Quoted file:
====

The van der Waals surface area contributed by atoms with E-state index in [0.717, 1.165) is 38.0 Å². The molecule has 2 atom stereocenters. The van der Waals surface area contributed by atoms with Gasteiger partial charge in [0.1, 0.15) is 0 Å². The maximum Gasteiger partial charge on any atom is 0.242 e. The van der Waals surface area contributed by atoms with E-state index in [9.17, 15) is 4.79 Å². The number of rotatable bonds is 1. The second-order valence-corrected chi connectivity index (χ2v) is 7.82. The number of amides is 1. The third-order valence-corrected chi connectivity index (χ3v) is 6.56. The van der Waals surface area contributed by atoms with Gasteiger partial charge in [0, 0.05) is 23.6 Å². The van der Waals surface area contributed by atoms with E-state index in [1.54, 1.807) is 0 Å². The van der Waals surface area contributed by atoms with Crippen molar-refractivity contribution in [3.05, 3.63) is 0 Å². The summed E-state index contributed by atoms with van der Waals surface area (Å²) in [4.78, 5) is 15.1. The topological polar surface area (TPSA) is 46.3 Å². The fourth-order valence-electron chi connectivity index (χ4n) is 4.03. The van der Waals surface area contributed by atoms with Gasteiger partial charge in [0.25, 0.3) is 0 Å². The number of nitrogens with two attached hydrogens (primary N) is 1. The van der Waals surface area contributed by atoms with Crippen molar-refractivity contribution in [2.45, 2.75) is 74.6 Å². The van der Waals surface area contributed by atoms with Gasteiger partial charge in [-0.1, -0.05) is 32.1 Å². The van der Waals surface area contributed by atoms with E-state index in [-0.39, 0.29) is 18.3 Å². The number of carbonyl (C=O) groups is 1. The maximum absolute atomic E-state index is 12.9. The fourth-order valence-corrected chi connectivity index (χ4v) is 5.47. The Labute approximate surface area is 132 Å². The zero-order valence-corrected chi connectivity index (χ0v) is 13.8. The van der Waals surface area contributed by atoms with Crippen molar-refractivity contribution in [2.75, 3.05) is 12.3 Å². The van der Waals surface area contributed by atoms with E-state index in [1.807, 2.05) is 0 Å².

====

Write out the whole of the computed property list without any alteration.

The van der Waals surface area contributed by atoms with E-state index in [0.717, 1.165) is 38.0 Å². The molecule has 2 atom stereocenters. The van der Waals surface area contributed by atoms with Gasteiger partial charge in [0.1, 0.15) is 0 Å². The maximum Gasteiger partial charge on any atom is 0.242 e. The van der Waals surface area contributed by atoms with E-state index in [9.17, 15) is 4.79 Å². The number of rotatable bonds is 1. The second-order valence-corrected chi connectivity index (χ2v) is 7.82. The number of amides is 1. The third-order valence-corrected chi connectivity index (χ3v) is 6.56. The van der Waals surface area contributed by atoms with Gasteiger partial charge in [0, 0.05) is 23.6 Å². The van der Waals surface area contributed by atoms with E-state index in [1.54, 1.807) is 0 Å². The van der Waals surface area contributed by atoms with Crippen molar-refractivity contribution in [3.05, 3.63) is 0 Å². The summed E-state index contributed by atoms with van der Waals surface area (Å²) in [4.78, 5) is 15.1. The topological polar surface area (TPSA) is 46.3 Å². The fourth-order valence-electron chi connectivity index (χ4n) is 4.03. The van der Waals surface area contributed by atoms with Gasteiger partial charge in [0.25, 0.3) is 0 Å². The number of nitrogens with two attached hydrogens (primary N) is 1. The van der Waals surface area contributed by atoms with Crippen molar-refractivity contribution in [2.45, 2.75) is 74.6 Å². The van der Waals surface area contributed by atoms with Gasteiger partial charge in [-0.1, -0.05) is 32.1 Å². The van der Waals surface area contributed by atoms with E-state index in [-0.39, 0.29) is 18.3 Å². The number of carbonyl (C=O) groups is 1. The maximum absolute atomic E-state index is 12.9. The fourth-order valence-corrected chi connectivity index (χ4v) is 5.47. The Labute approximate surface area is 132 Å². The zero-order valence-corrected chi connectivity index (χ0v) is 13.8. The van der Waals surface area contributed by atoms with Crippen molar-refractivity contribution in [2.75, 3.05) is 12.3 Å². The van der Waals surface area contributed by atoms with E-state index in [1.807, 2.05) is 0 Å².